December 10, 2023 | Rome, Italy

The Queen’s Suite

By |2022-10-22T05:05:48+02:00October 22nd, 2022|Robinson's Way|
One legend meets another.

n 1958, Queen Elizabeth II and jazz legend Duke Ellington met for the first time at an arts festival in Yorkshire. The following is an imagined version of a later encounter between the two at Buckingham Palace four years later, in 1962.

A queen – the Queen of England – sat primly and properly across from a man of a different skin color who was like royalty to her.

His brown face was oval and moved by subdued liveliness. With his heavyset but lithe figure, he resembled a chess piece with a smile behind his eyes. On a chess board, mused the Queen, there was a pawn, a king, a knight, but no duke. Yet, this was precisely what he was called, by himself and by music lovers around the world.

“I do hope you realize just how long I’ve wanted to meet you,” she began. Etiquette dictated that she was always first to start a conversation.

Duke cocked his head.

“Your Majesty, we met not so long ago. You recall in Yorkshire? Vera Lynn was there as well.”

The two names, Ellington and Elizabeth, hearkened to something other than the past. Ellington, Elizabeth, Elevation.

“Yes,” said the Queen, recalling the presence of the singer who had soothed British soldiers’ hearts during the war. “But I mean really speak to you.”

“I’m flattered, Your Majesty. The only words I can respond with are the pleasure is all mine.” It was in fact he who had flattered her at their first encounter by subtly commenting on her youthfulness, the Queen recalled.

Duke looked around briefly. “And, please be assured, I speak just as much on behalf of the orchestra as I do for myself.”

“That is noble of you,” the Queen smiled. Two smiles, her fleeting one, and his wide one, met over the glass coffee table. She rapidly sorted through fragments of her past experiences, and noticed how relevant the real name of Duke Ellington actually was to her.

Edward had been his first name. This was not short of complex associations for Elizabeth, who had seen wrath brought upon her uncle, Edward VIII, upon his abdication, and anguish cast on her father, George VI, when he succeeded to the throne.

Kennedy had been his middle name, and in this year of 1962, few names resonated as dynamically as this one. Elizabeth had made the acquaintance of John and Jackie, the model presidential couple for the Western world, the year before.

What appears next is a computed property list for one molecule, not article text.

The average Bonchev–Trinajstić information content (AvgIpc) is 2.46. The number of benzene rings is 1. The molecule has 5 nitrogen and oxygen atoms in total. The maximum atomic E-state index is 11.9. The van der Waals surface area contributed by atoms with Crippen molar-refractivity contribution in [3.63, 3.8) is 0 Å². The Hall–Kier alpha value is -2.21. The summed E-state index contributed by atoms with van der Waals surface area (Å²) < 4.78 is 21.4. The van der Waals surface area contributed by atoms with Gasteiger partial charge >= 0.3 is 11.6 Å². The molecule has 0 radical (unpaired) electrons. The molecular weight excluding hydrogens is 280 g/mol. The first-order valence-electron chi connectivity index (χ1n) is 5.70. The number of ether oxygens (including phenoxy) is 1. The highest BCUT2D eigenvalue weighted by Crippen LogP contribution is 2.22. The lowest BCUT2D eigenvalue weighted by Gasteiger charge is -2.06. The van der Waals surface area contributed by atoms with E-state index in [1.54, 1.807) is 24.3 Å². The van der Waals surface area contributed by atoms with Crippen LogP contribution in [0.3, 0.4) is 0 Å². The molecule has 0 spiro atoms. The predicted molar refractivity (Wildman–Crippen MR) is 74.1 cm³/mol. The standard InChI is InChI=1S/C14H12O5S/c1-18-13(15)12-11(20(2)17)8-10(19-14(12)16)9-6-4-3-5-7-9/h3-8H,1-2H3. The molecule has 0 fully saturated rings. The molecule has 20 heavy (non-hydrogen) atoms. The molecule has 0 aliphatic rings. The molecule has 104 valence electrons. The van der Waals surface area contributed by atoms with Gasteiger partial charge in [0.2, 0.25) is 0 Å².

However, the two names, Ellington and Elizabeth, hearkened to something other than the past. Ellington, Elizabeth, Elevation. She lifted her eyes, embarrassed by her momentary absence.

“Please forgive me.”

“If you don’t mind, Your Highness, you seem preoccupied,” Duke said.

“To be truthful, I am,” she answered. “You see, my mind is trying to grapple with the fact that the man who recorded Take the A Train – the sound of my sister, my growing-up, my youth – is so near.”

Duke’s grin had more watts than any lightbulb powering the Palace.

“Your words mean a great deal to me. Although, in fairness,” he continued, “I didn’t compose that piece, it was my close friend, Billy Strayhorn.”

“I’m familiar with that name,” Elizabeth replied. “If only by your music.”

Duke sighed. “I wish more people were familiar with his name. People hear pieces they think they know and assume I was the great made who penned them. You know Satin Doll or Chelsea Bridge?”

“Both of them, naturally.”

“They were composed by Billy. True, we collaborated, but…would you allow me to bring in politics slightly?”

Elizabeth hesitated. Political matters were generally sensitive with people within her entourage. Even more so with people outside of it. Yet she agreed.

Duke’s tone became more solemn.

“You’re familiar with the struggles of my people?”

The Queen nodded. A sovereign who was either blind or deaf to the outside world was pointless.

“You see,” the musician pursued, “it’s not uncommon for somebody who is white,” he insisted lightly on the word, “to take something written by a Negro – book, music, opera, whatever, and claim it is as their own, and receive recognition for it.”

“Matters must grow more complex than that, surely,” the Queen pointed out. “For a person of your stature.”